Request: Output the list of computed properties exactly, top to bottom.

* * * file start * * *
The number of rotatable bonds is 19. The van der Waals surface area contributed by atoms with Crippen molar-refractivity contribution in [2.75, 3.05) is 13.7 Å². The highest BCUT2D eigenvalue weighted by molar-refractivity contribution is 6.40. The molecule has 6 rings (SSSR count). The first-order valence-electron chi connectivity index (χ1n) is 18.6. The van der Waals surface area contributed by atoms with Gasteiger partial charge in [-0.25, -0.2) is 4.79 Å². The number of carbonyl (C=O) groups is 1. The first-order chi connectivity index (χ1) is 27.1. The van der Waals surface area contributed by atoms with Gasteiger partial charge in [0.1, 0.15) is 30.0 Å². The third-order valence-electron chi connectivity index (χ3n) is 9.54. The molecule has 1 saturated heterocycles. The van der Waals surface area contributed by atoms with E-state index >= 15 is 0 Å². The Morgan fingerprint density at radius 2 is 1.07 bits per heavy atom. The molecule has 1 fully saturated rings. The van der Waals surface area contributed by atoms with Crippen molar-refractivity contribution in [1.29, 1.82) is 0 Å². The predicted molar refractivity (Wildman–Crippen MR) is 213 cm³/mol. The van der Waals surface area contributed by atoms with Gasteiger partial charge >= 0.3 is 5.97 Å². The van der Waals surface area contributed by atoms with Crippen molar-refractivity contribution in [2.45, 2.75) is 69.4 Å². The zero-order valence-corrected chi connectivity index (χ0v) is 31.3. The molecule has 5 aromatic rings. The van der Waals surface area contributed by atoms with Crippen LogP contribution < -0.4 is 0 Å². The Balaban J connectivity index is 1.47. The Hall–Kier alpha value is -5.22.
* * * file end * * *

The number of rotatable bonds is 19. The van der Waals surface area contributed by atoms with Crippen molar-refractivity contribution in [2.75, 3.05) is 13.7 Å². The highest BCUT2D eigenvalue weighted by molar-refractivity contribution is 6.40. The molecule has 6 rings (SSSR count). The first-order valence-electron chi connectivity index (χ1n) is 18.6. The van der Waals surface area contributed by atoms with Gasteiger partial charge in [-0.25, -0.2) is 4.79 Å². The number of carbonyl (C=O) groups is 1. The first-order chi connectivity index (χ1) is 27.1. The van der Waals surface area contributed by atoms with Gasteiger partial charge in [0.1, 0.15) is 30.0 Å². The third-order valence-electron chi connectivity index (χ3n) is 9.54. The molecule has 1 saturated heterocycles. The van der Waals surface area contributed by atoms with E-state index >= 15 is 0 Å². The Morgan fingerprint density at radius 2 is 1.07 bits per heavy atom. The molecule has 1 fully saturated rings. The van der Waals surface area contributed by atoms with Crippen molar-refractivity contribution in [1.29, 1.82) is 0 Å². The predicted molar refractivity (Wildman–Crippen MR) is 213 cm³/mol. The van der Waals surface area contributed by atoms with Gasteiger partial charge >= 0.3 is 5.97 Å². The van der Waals surface area contributed by atoms with Crippen molar-refractivity contribution in [2.45, 2.75) is 69.4 Å². The zero-order valence-corrected chi connectivity index (χ0v) is 31.3. The molecule has 5 aromatic rings. The van der Waals surface area contributed by atoms with Crippen LogP contribution < -0.4 is 0 Å². The Balaban J connectivity index is 1.47. The Hall–Kier alpha value is -5.22.